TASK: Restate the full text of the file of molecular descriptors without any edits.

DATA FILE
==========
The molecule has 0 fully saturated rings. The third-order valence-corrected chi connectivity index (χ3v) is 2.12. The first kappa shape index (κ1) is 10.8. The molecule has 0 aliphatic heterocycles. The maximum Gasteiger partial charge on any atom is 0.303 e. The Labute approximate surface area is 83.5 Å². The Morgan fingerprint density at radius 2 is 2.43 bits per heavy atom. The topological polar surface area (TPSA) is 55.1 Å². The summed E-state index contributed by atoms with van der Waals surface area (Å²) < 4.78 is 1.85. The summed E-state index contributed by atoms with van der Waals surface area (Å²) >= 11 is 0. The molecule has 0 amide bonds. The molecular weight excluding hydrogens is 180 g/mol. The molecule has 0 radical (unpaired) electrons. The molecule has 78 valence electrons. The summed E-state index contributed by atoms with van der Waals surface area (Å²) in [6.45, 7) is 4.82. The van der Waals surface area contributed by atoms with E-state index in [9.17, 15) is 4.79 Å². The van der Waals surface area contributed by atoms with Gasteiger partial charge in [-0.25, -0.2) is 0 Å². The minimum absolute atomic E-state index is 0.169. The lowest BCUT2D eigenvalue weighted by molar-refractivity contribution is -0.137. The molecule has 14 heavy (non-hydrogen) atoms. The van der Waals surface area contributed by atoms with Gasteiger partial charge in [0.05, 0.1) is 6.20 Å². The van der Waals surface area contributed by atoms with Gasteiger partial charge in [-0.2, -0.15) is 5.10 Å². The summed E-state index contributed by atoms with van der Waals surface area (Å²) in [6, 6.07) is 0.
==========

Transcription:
The molecule has 0 fully saturated rings. The third-order valence-corrected chi connectivity index (χ3v) is 2.12. The first kappa shape index (κ1) is 10.8. The molecule has 0 aliphatic heterocycles. The maximum Gasteiger partial charge on any atom is 0.303 e. The Labute approximate surface area is 83.5 Å². The Morgan fingerprint density at radius 2 is 2.43 bits per heavy atom. The topological polar surface area (TPSA) is 55.1 Å². The summed E-state index contributed by atoms with van der Waals surface area (Å²) < 4.78 is 1.85. The summed E-state index contributed by atoms with van der Waals surface area (Å²) >= 11 is 0. The molecule has 0 amide bonds. The molecular weight excluding hydrogens is 180 g/mol. The molecule has 0 radical (unpaired) electrons. The molecule has 78 valence electrons. The summed E-state index contributed by atoms with van der Waals surface area (Å²) in [6.45, 7) is 4.82. The van der Waals surface area contributed by atoms with E-state index in [9.17, 15) is 4.79 Å². The van der Waals surface area contributed by atoms with Gasteiger partial charge in [-0.25, -0.2) is 0 Å². The minimum absolute atomic E-state index is 0.169. The lowest BCUT2D eigenvalue weighted by molar-refractivity contribution is -0.137. The molecule has 14 heavy (non-hydrogen) atoms. The van der Waals surface area contributed by atoms with Gasteiger partial charge in [0.05, 0.1) is 6.20 Å². The van der Waals surface area contributed by atoms with Gasteiger partial charge in [-0.2, -0.15) is 5.10 Å². The summed E-state index contributed by atoms with van der Waals surface area (Å²) in [6, 6.07) is 0.